WHEN MOTORIST Rodney King received more than 50 baton-strikes from police on a Los Angeles roadside in 1991, state charges against the four officers failed to produce convictions. But after another round of prosecution in which the federal government charged the officers with violating Mr King’s civil rights, two of the attackers were sentenced to 30 months in prison. Ordinarily, the Fifth Amendment’s prohibition on double jeopardy—“nor shall any person be subject for the same offence to be twice put in jeopardy of life or limb”—shields individuals from being prosecuted (and punished) repeatedly for the same crime. Since 1850, though, the Supreme Court’s “separate sovereigns” doctrine has permitted such dual prosecutions on the theory that each level of government gets to enforce its own laws.
That long-standing exception to the double-jeopardy rule will be reconsidered on December 6th when the justices take up Gamble v United States. Gamble concerns a more recent and less notorious crime on America’s roads. In 2015, when Terance Marez Gamble was pulled over in Mobile, Alabama for having a broken headlight, the officer smelled marijuana and found a gun in his car. As a convicted felon (he had been found guilty of second-degree robbery in 2008), Mr Gamble was barred from possessing a firearm. Alabama prosecuted Mr Gamble for this crime and he spent one year in prison, but the federal government soon piled in, charging him for the same offence under federal law and putting Mr Gamble behind bars until February 16th 2020.
Rather than contest the facts on the second go-around, Mr Gamble wagered his freedom on a bold constitutional claim: that the “separate sovereigns” principle—entrenched though it may be—violates the constitution. The federal district court refused to throw out the federal conviction, noting that only the Supreme Court is empowered to find dual prosecutions inconsistent with the double-jeopardy clause. On appeal, the Eleventh Circuit Court of Appeals sided with the lower court. After mulling whether to take the case for several months last spring, the Supreme Court finally agreed to add the controversy to its docket on the last day of its 2017-2018 term.
The issue is not new to the justices. Just two years ago, in a highly unusual cross-ideological pairing, Justice Ruth Bader Ginsburg, joined by Justice Clarence Thomas, wrote separately in Puerto Rico v Sanchez Valle to suggest that the separate-sovereigns doctrine was ripe for “fresh examination”. The bar on double jeopardy was meant “to shield individuals from the harassment of multiple prosecutions for the same misconduct”, Justice Ginsburg wrote for herself and her much more conservative colleague. “Current ‘separate sovereigns’ doctrine hardly serves that objective”, she added, with a citation to Alexander Hamilton, as “states and nation are ‘kindred systems’ yet ‘parts of ONE WHOLE’”. Not hiding their motivation for filing the concurrence, the justices invited future litigants to dial up a case exactly like Gamble: “The matter warrants attention in a future case in which a defendant faces successive prosecutions by parts of the whole USA.”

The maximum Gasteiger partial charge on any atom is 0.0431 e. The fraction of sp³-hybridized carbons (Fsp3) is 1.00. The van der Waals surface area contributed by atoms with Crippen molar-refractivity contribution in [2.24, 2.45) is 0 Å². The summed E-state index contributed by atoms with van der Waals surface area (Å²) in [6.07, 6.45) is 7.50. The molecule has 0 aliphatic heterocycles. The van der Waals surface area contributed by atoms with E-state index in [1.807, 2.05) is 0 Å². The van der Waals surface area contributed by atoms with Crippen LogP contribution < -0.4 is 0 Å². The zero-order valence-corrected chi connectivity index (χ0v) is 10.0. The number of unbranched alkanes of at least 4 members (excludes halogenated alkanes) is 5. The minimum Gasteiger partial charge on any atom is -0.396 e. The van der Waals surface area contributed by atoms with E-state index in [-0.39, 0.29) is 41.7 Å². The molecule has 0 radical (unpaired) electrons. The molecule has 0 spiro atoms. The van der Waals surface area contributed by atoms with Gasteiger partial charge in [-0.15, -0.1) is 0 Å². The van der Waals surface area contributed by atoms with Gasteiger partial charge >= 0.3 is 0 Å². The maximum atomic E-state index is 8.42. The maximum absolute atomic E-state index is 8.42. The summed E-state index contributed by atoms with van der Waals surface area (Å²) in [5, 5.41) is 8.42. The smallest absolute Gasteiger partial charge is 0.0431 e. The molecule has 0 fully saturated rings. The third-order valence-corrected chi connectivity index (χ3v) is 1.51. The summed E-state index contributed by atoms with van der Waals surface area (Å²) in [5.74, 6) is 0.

Evidently at least two more justices agreed to hear Gamble, as four must vote to take a case, but it will take five to overturn the 168-year-old precedent that gives states and the federal government licence to prosecute individuals separately for the same infraction. The ratio of amicus briefs is rather lopsided: eight filings support Mr Gamble and oppose the double-jeopardy exception, while only three encourage the justices to stay the course and keep it around. Mr Gamble’s boosters are impressively diverse: left-leaning organisations like the American Civil Liberties Union and the Constitutional Accountability Centre are joined with the Rutherford Institute and the Cato Institute on the right. Republican Senator Orrin Hatch filed his own 44-page brief urging the justices to quell the “harm to individual liberty suffered by criminal defendants” who are subjected to federal prosecution for crimes that have until recently been under “the states’ power to criminalise and prosecute”.
The federal government counters that the Supreme Court has authored an “unbroken line” of rulings upholding the dual sovereigns doctrine for a reason: violations of state and federal law are “distinct” offences under the double-jeopardy clause, and both “text and federalism” bear that out. The courts, the government wrote in its brief to the justices, should not impose “a one-size-fits-all judicial reinterpretation” of double jeopardy. Courts “can, and regularly do” take care to avert defendants’ over-punishment “by taking account of previous prosecutions by different sovereigns”, but neither states nor the federal government should be stopped from enforcing their laws. There is “no sound reason for suddenly reversing course”.
Some have noted that if the justices do reverse course, the impact of a presidential pardon may rise, as states would find if more difficult to prosecute people who have seen federal prosecutions lifted from their shoulders. That is indeed a possible consequence. But there is little cause to think that such a ruling would undermine efforts to hold various players in Donald Trump’s orbit accountable for their alleged misdeeds. As Teri Kanefield and Jed Shugerman note, Robert Mueller, the special counsel, is well aware of double-jeopardy rules in states like New York and Virginia where his witnesses reside and may have strategised his charges around them. The wide scope of state criminal laws gives prosecutors a long menu from which to choose when pursuing prosecutions that do not violate the constitution by overlapping with federal charges. Mr Mueller’s investigation is unlikely to be impeded no matter how Gamble turns out when it is decided in the spring.